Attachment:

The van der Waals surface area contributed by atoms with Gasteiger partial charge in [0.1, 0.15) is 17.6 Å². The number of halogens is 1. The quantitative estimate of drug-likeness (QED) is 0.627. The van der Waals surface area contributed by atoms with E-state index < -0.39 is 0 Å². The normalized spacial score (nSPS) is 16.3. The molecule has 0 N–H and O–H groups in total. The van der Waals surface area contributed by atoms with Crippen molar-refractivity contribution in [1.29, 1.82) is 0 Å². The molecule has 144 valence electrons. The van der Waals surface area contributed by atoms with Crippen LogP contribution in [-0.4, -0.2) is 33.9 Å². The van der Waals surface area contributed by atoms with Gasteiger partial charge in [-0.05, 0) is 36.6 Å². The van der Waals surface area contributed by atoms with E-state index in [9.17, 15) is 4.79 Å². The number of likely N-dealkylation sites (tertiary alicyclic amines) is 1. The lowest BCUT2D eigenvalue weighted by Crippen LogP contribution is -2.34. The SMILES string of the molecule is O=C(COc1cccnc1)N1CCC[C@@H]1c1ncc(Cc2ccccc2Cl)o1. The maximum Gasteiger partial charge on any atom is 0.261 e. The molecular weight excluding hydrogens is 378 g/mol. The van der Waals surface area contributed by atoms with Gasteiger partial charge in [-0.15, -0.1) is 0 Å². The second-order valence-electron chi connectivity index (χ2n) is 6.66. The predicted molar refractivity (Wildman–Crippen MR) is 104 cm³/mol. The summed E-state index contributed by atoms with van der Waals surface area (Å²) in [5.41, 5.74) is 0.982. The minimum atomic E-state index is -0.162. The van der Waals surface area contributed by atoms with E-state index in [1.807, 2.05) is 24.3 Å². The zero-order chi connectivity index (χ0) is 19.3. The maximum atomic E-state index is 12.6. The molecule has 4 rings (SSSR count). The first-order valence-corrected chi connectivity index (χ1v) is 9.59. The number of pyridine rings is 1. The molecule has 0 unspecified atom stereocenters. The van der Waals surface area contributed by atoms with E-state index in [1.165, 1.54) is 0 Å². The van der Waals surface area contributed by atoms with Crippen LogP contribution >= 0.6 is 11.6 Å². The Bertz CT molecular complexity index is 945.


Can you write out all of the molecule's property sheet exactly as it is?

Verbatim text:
The van der Waals surface area contributed by atoms with Gasteiger partial charge in [0.1, 0.15) is 17.6 Å². The number of halogens is 1. The quantitative estimate of drug-likeness (QED) is 0.627. The van der Waals surface area contributed by atoms with E-state index < -0.39 is 0 Å². The normalized spacial score (nSPS) is 16.3. The molecule has 0 N–H and O–H groups in total. The van der Waals surface area contributed by atoms with Crippen molar-refractivity contribution in [1.29, 1.82) is 0 Å². The molecule has 144 valence electrons. The van der Waals surface area contributed by atoms with Crippen LogP contribution in [-0.4, -0.2) is 33.9 Å². The van der Waals surface area contributed by atoms with Gasteiger partial charge in [-0.05, 0) is 36.6 Å². The van der Waals surface area contributed by atoms with E-state index in [9.17, 15) is 4.79 Å². The number of likely N-dealkylation sites (tertiary alicyclic amines) is 1. The lowest BCUT2D eigenvalue weighted by Crippen LogP contribution is -2.34. The SMILES string of the molecule is O=C(COc1cccnc1)N1CCC[C@@H]1c1ncc(Cc2ccccc2Cl)o1. The maximum Gasteiger partial charge on any atom is 0.261 e. The molecular weight excluding hydrogens is 378 g/mol. The van der Waals surface area contributed by atoms with Gasteiger partial charge in [-0.15, -0.1) is 0 Å². The second-order valence-electron chi connectivity index (χ2n) is 6.66. The predicted molar refractivity (Wildman–Crippen MR) is 104 cm³/mol. The summed E-state index contributed by atoms with van der Waals surface area (Å²) in [5.41, 5.74) is 0.982. The minimum atomic E-state index is -0.162. The van der Waals surface area contributed by atoms with E-state index in [1.807, 2.05) is 24.3 Å². The zero-order chi connectivity index (χ0) is 19.3. The maximum atomic E-state index is 12.6. The molecule has 4 rings (SSSR count). The first-order valence-corrected chi connectivity index (χ1v) is 9.59. The number of pyridine rings is 1. The molecule has 0 unspecified atom stereocenters. The van der Waals surface area contributed by atoms with E-state index in [1.165, 1.54) is 0 Å². The van der Waals surface area contributed by atoms with Crippen LogP contribution >= 0.6 is 11.6 Å². The Bertz CT molecular complexity index is 945.